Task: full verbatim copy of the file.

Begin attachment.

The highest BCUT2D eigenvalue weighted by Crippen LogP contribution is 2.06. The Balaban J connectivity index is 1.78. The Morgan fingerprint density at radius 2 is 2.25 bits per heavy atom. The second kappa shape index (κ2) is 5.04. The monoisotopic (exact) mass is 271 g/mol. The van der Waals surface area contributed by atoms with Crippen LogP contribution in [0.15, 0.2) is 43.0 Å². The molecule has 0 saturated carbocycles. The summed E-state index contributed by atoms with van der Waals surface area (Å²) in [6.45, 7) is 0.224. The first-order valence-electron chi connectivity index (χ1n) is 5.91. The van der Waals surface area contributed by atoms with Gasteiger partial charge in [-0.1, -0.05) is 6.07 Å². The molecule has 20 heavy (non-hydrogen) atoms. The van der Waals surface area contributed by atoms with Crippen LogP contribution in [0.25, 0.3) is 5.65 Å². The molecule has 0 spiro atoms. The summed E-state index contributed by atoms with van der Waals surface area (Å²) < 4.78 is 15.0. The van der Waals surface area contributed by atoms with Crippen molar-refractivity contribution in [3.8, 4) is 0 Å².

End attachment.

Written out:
The highest BCUT2D eigenvalue weighted by Crippen LogP contribution is 2.06. The Balaban J connectivity index is 1.78. The Morgan fingerprint density at radius 2 is 2.25 bits per heavy atom. The second kappa shape index (κ2) is 5.04. The monoisotopic (exact) mass is 271 g/mol. The van der Waals surface area contributed by atoms with Crippen LogP contribution in [0.15, 0.2) is 43.0 Å². The molecule has 0 saturated carbocycles. The summed E-state index contributed by atoms with van der Waals surface area (Å²) in [6.45, 7) is 0.224. The first-order valence-electron chi connectivity index (χ1n) is 5.91. The van der Waals surface area contributed by atoms with Gasteiger partial charge in [-0.1, -0.05) is 6.07 Å². The molecule has 20 heavy (non-hydrogen) atoms. The van der Waals surface area contributed by atoms with Crippen LogP contribution in [0.25, 0.3) is 5.65 Å². The molecule has 0 spiro atoms. The summed E-state index contributed by atoms with van der Waals surface area (Å²) < 4.78 is 15.0. The van der Waals surface area contributed by atoms with Crippen molar-refractivity contribution in [3.8, 4) is 0 Å².